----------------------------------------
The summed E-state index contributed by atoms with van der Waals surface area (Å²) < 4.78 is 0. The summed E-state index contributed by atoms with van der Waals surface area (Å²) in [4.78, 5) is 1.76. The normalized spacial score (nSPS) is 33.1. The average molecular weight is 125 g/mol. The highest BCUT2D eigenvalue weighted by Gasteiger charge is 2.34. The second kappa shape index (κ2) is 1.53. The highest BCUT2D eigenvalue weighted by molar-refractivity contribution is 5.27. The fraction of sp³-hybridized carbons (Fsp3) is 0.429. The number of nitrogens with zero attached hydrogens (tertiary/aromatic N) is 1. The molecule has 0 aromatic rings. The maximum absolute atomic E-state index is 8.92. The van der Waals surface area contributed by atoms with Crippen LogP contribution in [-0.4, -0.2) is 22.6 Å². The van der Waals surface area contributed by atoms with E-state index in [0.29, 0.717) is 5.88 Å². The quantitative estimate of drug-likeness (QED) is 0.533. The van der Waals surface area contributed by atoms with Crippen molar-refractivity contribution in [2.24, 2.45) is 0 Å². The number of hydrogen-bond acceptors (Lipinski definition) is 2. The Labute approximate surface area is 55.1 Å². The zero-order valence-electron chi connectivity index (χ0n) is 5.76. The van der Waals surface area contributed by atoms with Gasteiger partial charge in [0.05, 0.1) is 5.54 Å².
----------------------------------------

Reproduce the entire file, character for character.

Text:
The summed E-state index contributed by atoms with van der Waals surface area (Å²) < 4.78 is 0. The summed E-state index contributed by atoms with van der Waals surface area (Å²) in [4.78, 5) is 1.76. The normalized spacial score (nSPS) is 33.1. The average molecular weight is 125 g/mol. The highest BCUT2D eigenvalue weighted by Gasteiger charge is 2.34. The second kappa shape index (κ2) is 1.53. The highest BCUT2D eigenvalue weighted by molar-refractivity contribution is 5.27. The fraction of sp³-hybridized carbons (Fsp3) is 0.429. The number of nitrogens with zero attached hydrogens (tertiary/aromatic N) is 1. The molecule has 0 aromatic rings. The maximum absolute atomic E-state index is 8.92. The van der Waals surface area contributed by atoms with Crippen LogP contribution in [-0.4, -0.2) is 22.6 Å². The van der Waals surface area contributed by atoms with E-state index in [0.29, 0.717) is 5.88 Å². The quantitative estimate of drug-likeness (QED) is 0.533. The van der Waals surface area contributed by atoms with Crippen molar-refractivity contribution in [2.24, 2.45) is 0 Å². The number of hydrogen-bond acceptors (Lipinski definition) is 2. The Labute approximate surface area is 55.1 Å². The zero-order valence-electron chi connectivity index (χ0n) is 5.76. The van der Waals surface area contributed by atoms with Gasteiger partial charge in [0.05, 0.1) is 5.54 Å².